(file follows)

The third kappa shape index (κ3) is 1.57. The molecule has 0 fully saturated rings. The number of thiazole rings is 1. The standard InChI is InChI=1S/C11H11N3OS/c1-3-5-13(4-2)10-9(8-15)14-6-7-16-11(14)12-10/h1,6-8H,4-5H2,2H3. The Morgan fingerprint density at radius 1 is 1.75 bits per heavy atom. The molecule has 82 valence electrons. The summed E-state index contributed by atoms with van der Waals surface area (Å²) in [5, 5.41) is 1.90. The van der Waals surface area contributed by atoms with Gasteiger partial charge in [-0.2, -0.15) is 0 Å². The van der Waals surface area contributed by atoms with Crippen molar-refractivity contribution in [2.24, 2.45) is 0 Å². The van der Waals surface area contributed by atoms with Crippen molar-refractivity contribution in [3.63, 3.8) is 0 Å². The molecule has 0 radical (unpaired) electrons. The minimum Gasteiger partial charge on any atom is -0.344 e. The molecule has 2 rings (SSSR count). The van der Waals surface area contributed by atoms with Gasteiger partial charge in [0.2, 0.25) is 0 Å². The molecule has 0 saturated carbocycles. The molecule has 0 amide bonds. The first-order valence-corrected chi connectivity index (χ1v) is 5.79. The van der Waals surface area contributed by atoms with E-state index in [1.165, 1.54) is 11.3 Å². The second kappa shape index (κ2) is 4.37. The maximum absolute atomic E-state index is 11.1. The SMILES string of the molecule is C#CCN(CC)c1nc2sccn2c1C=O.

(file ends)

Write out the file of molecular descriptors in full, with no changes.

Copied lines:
The third kappa shape index (κ3) is 1.57. The molecule has 0 fully saturated rings. The number of thiazole rings is 1. The standard InChI is InChI=1S/C11H11N3OS/c1-3-5-13(4-2)10-9(8-15)14-6-7-16-11(14)12-10/h1,6-8H,4-5H2,2H3. The Morgan fingerprint density at radius 1 is 1.75 bits per heavy atom. The molecule has 82 valence electrons. The summed E-state index contributed by atoms with van der Waals surface area (Å²) in [5, 5.41) is 1.90. The van der Waals surface area contributed by atoms with Gasteiger partial charge in [-0.2, -0.15) is 0 Å². The van der Waals surface area contributed by atoms with Crippen molar-refractivity contribution in [2.24, 2.45) is 0 Å². The van der Waals surface area contributed by atoms with Crippen molar-refractivity contribution in [3.63, 3.8) is 0 Å². The molecule has 0 radical (unpaired) electrons. The minimum Gasteiger partial charge on any atom is -0.344 e. The molecule has 2 rings (SSSR count). The van der Waals surface area contributed by atoms with Gasteiger partial charge in [0.2, 0.25) is 0 Å². The molecule has 0 saturated carbocycles. The molecule has 0 amide bonds. The first-order valence-corrected chi connectivity index (χ1v) is 5.79. The van der Waals surface area contributed by atoms with E-state index in [1.165, 1.54) is 11.3 Å². The second kappa shape index (κ2) is 4.37. The maximum absolute atomic E-state index is 11.1. The SMILES string of the molecule is C#CCN(CC)c1nc2sccn2c1C=O.